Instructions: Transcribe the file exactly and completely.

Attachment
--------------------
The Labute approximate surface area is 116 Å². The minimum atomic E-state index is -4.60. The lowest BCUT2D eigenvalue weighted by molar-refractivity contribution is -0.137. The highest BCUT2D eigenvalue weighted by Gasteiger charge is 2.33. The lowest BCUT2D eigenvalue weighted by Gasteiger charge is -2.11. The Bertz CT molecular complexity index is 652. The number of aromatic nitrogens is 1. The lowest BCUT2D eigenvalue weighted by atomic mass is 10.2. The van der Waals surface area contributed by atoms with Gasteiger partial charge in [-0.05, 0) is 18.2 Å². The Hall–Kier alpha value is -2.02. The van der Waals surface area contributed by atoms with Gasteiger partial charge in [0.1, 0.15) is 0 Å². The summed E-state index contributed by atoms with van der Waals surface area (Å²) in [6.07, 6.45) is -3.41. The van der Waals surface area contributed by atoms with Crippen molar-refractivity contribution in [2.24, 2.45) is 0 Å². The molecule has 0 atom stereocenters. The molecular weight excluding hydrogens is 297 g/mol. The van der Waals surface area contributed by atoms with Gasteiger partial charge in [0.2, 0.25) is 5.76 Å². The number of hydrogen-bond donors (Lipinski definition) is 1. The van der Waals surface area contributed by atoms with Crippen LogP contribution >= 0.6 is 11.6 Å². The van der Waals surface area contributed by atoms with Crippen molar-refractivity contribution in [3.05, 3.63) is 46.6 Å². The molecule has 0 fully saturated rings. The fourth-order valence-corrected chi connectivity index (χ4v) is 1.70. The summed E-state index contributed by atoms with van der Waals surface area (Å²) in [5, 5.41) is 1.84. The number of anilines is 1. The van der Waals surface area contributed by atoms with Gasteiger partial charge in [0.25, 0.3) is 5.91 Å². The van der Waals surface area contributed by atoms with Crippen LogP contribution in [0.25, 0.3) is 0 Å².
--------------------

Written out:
The Labute approximate surface area is 116 Å². The minimum atomic E-state index is -4.60. The lowest BCUT2D eigenvalue weighted by molar-refractivity contribution is -0.137. The highest BCUT2D eigenvalue weighted by Gasteiger charge is 2.33. The lowest BCUT2D eigenvalue weighted by Gasteiger charge is -2.11. The Bertz CT molecular complexity index is 652. The number of aromatic nitrogens is 1. The lowest BCUT2D eigenvalue weighted by atomic mass is 10.2. The van der Waals surface area contributed by atoms with Gasteiger partial charge in [-0.05, 0) is 18.2 Å². The Hall–Kier alpha value is -2.02. The van der Waals surface area contributed by atoms with Gasteiger partial charge in [0.1, 0.15) is 0 Å². The summed E-state index contributed by atoms with van der Waals surface area (Å²) in [6.07, 6.45) is -3.41. The van der Waals surface area contributed by atoms with Crippen molar-refractivity contribution in [2.24, 2.45) is 0 Å². The molecule has 0 atom stereocenters. The molecular weight excluding hydrogens is 297 g/mol. The van der Waals surface area contributed by atoms with Gasteiger partial charge in [0.2, 0.25) is 5.76 Å². The number of hydrogen-bond donors (Lipinski definition) is 1. The van der Waals surface area contributed by atoms with Crippen LogP contribution >= 0.6 is 11.6 Å². The van der Waals surface area contributed by atoms with Crippen molar-refractivity contribution in [3.05, 3.63) is 46.6 Å². The molecule has 0 fully saturated rings. The fourth-order valence-corrected chi connectivity index (χ4v) is 1.70. The summed E-state index contributed by atoms with van der Waals surface area (Å²) in [5, 5.41) is 1.84. The number of anilines is 1. The van der Waals surface area contributed by atoms with Gasteiger partial charge in [0.25, 0.3) is 5.91 Å². The van der Waals surface area contributed by atoms with Crippen LogP contribution in [0.25, 0.3) is 0 Å².